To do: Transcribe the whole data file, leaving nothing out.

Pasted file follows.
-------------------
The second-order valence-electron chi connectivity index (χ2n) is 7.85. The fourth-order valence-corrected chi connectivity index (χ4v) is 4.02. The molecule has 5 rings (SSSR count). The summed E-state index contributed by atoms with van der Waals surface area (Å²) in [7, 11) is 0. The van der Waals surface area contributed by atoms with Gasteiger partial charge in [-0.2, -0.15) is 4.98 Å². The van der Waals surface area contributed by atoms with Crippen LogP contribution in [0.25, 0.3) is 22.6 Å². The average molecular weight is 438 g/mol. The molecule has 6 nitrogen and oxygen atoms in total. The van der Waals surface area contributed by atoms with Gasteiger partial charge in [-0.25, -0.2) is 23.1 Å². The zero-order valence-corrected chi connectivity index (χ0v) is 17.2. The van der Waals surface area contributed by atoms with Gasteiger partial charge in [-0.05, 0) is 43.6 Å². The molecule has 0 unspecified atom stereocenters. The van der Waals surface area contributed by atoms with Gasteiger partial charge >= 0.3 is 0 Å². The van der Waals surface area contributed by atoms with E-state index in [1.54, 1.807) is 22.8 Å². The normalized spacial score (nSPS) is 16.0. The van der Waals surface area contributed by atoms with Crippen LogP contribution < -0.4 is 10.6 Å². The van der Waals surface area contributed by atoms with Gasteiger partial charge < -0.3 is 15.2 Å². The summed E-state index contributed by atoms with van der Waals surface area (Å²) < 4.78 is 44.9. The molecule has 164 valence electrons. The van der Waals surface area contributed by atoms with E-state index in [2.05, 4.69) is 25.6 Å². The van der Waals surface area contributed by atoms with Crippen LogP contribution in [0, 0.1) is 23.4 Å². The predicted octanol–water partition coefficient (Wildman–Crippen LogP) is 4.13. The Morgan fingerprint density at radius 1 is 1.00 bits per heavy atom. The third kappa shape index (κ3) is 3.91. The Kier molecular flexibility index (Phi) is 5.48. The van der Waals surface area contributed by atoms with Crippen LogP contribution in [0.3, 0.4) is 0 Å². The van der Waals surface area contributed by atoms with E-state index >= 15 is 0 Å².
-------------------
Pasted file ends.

The second-order valence-electron chi connectivity index (χ2n) is 7.85. The fourth-order valence-corrected chi connectivity index (χ4v) is 4.02. The molecule has 5 rings (SSSR count). The summed E-state index contributed by atoms with van der Waals surface area (Å²) in [7, 11) is 0. The van der Waals surface area contributed by atoms with Gasteiger partial charge in [-0.2, -0.15) is 4.98 Å². The van der Waals surface area contributed by atoms with Crippen LogP contribution in [0.25, 0.3) is 22.6 Å². The average molecular weight is 438 g/mol. The molecule has 6 nitrogen and oxygen atoms in total. The van der Waals surface area contributed by atoms with Gasteiger partial charge in [-0.25, -0.2) is 23.1 Å². The zero-order valence-corrected chi connectivity index (χ0v) is 17.2. The van der Waals surface area contributed by atoms with Gasteiger partial charge in [-0.05, 0) is 43.6 Å². The molecule has 0 unspecified atom stereocenters. The van der Waals surface area contributed by atoms with Gasteiger partial charge >= 0.3 is 0 Å². The van der Waals surface area contributed by atoms with E-state index in [1.54, 1.807) is 22.8 Å². The normalized spacial score (nSPS) is 16.0. The van der Waals surface area contributed by atoms with Crippen LogP contribution < -0.4 is 10.6 Å². The van der Waals surface area contributed by atoms with Gasteiger partial charge < -0.3 is 15.2 Å². The summed E-state index contributed by atoms with van der Waals surface area (Å²) < 4.78 is 44.9. The molecule has 164 valence electrons. The van der Waals surface area contributed by atoms with E-state index in [2.05, 4.69) is 25.6 Å². The van der Waals surface area contributed by atoms with Crippen LogP contribution in [0, 0.1) is 23.4 Å². The predicted octanol–water partition coefficient (Wildman–Crippen LogP) is 4.13. The Morgan fingerprint density at radius 1 is 1.00 bits per heavy atom. The third kappa shape index (κ3) is 3.91. The Kier molecular flexibility index (Phi) is 5.48. The van der Waals surface area contributed by atoms with Crippen LogP contribution in [0.3, 0.4) is 0 Å². The van der Waals surface area contributed by atoms with E-state index >= 15 is 0 Å².